Vallas pokes holes in Lightfoot’s claims of fiscal stability

“What has changed in four years? Nothing. She’s basically handing off what she inherited from Rahm Emanuel,” mayoral challenger Paul Vallas said.

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Mayoral candidate Paul Vallas at the Sun-Times on election night, Tuesday, February 26, 2019.

Mayoral candidate Paul Vallas

Sun-Times file

Mayor Lori Lightfoot is campaigning for reelection on a budget with a $127.9 million shortfall for 2023 that she portrays as the lowest in recent memory.

It’s allowed her to reduce to $42.7 million a preelection property tax increase that will be half of what an automatic escalator would have allowed.

Now, mayoral challenger Paul Vallas is poking holes in Lightfoot’s bold claims about having exercised fiscal discipline and made the “tough choices” needed to right the financial ship.

He noted Lightfoot’s budget forecast projects a $306.1 million shortfall in 2024 and $265.7 million in 2025 even if the Chicago economy is flying high and deficits of $951.3 million in 2024 and a staggering $1.4 billion in 2025 if there is a “negative” outlook.

“What has changed in four years? Nothing. She’s basically handing off what she inherited from Rahm Emanuel. … After $6 billion in COVID money, after over $800 million in city and school property tax increases, this is what we have to show for it,” Vallas said Wednesday.

“We have to show for it a budget deficit of anywhere between half-a-billion and a billion dollars, 2,000 fewer cops on the street, a steady exodus of people from a school system where half the schools are fewer than 50% enrolled and the same kind of tax-and-waste budgetary practices that we’ve had for the last few decades.”

At an investors conference earlier this month, Lightfoot bragged about having made the “tough decisions” necessary to lead Chicago out of its “financial morass.”

Lightfoot talked about climbing the $1 billion ramp to actuarial funding for all four city employee pension funds and reducing Chicago’s mountain of outstanding debt by $866 million.

Vallas was not impressed.

Two years ago, he was the first to sound the alarm about the pandemic’s devastating impact on the city budget.

Now, he is predicting the same fiscal time bomb awaits the next mayor of Chicago — or Lightfoot if she wins a second term.

To prepare for that day of reckoning, Vallas is outlining a plan to turn the Chicago City Council into a co-equal branch of government. It would start by creating a “truly independent” City Council budget office with power to scrutinize spending at all agencies of local government, including the Chicago Public Schools.

“The creation of an Independent City Council Budget Office should be accompanied by a new truth in budgeting ordinance requiring underlying methodology and data for city budget projections to be publicly disclosed. It should also specify a mandatory legislative budget process/schedule. This is what the law sets out at the federal level in which the powerful Congressional Budget Office independently evaluates and scores all legislative proposals. It is how our more fiscally sound peer cities operate,” Vallas said.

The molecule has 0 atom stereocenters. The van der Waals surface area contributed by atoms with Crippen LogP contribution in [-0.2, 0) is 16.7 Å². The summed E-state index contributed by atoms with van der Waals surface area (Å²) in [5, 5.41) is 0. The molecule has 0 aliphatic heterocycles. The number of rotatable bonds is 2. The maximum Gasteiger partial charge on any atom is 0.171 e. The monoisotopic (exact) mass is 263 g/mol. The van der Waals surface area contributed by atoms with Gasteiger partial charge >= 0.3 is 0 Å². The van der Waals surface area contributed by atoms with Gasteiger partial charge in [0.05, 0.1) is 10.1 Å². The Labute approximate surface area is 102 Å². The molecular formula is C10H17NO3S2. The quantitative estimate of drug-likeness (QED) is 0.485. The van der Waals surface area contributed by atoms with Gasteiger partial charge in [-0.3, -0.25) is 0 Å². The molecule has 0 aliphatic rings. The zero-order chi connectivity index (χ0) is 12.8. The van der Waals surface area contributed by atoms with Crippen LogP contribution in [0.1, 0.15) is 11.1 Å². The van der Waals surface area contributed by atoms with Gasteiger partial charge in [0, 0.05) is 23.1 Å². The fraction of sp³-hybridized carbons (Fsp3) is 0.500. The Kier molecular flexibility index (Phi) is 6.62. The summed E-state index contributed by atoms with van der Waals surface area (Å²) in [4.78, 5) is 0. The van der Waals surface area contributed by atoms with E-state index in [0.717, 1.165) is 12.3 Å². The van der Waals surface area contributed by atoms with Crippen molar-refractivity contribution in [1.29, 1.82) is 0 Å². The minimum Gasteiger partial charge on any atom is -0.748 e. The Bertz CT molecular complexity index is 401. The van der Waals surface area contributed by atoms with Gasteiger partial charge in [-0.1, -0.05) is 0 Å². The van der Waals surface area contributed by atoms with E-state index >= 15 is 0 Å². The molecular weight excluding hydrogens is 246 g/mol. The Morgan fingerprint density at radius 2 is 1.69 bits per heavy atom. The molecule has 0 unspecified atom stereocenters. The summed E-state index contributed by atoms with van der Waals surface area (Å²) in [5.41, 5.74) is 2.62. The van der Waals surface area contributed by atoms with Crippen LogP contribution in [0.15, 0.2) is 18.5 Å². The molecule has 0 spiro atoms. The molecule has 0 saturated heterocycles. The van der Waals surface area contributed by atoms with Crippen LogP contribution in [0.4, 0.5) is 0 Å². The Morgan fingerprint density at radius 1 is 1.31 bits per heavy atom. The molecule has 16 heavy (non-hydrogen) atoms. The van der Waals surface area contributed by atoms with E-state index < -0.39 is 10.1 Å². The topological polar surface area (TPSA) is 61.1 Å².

In 2014, the City Council voted to create the $301,216-a-year independent budget office to provide aldermen with expert advice on fiscal issues and avoid a repeat of the parking meter fiasco.

Vallas dismissed that office as a joke, even after several attempts to beef it up.

The Council Office of Financial Analysis now has just three employees and a $283,756 annual budget.

“There’s no check and balance. No accountability. You, in effect, have a City Council that does not have the capacity to challenge her. There’s no independent entity out there that has access to the numbers, that can do in-depth analysis on things like casinos or parking meter deals. It’s like the City Council is a potted plant,” Vallas said.

“There’s never any fundamental evaluation, The budget is what she says it is. The deficit is what she says it is. The closing of loopholes and hundreds of millions of dollars in savings that she always claims because of governmental efficiencies — are they real or are they imaginative? You’re gonna continue to have these crises as long as you don’t have that infrastructure in place to bring transparency and accountability.”

Vallas is not the first to call for structural change to re-awaken the City Council.

Former Inspector General Joe Ferguson, who was openly criticized and then forced out by Lightfoot, has launched a nonprofit he calls “Re-Imagine” Chicago to do the same thing.

As an example of Council dysfunction, Ferguson pointed to Lightfoot’s decision to appoint a special committee on a Chicago casino, then bypass the panel, and ram Bally’s $1.7 billion project through the Council.

“I go back to the phrase, ‘learned helplessness.’ The mayor runs the City Council. There is no good outcome anywhere in which a single person basically decides everything. You need that critical tension. We need a City Council that actually has the expertise and works together collectively through a structure that actually puts the mayor to the test and doesn’t let things just get rammed through,” Ferguson told the Sun-Times in June.


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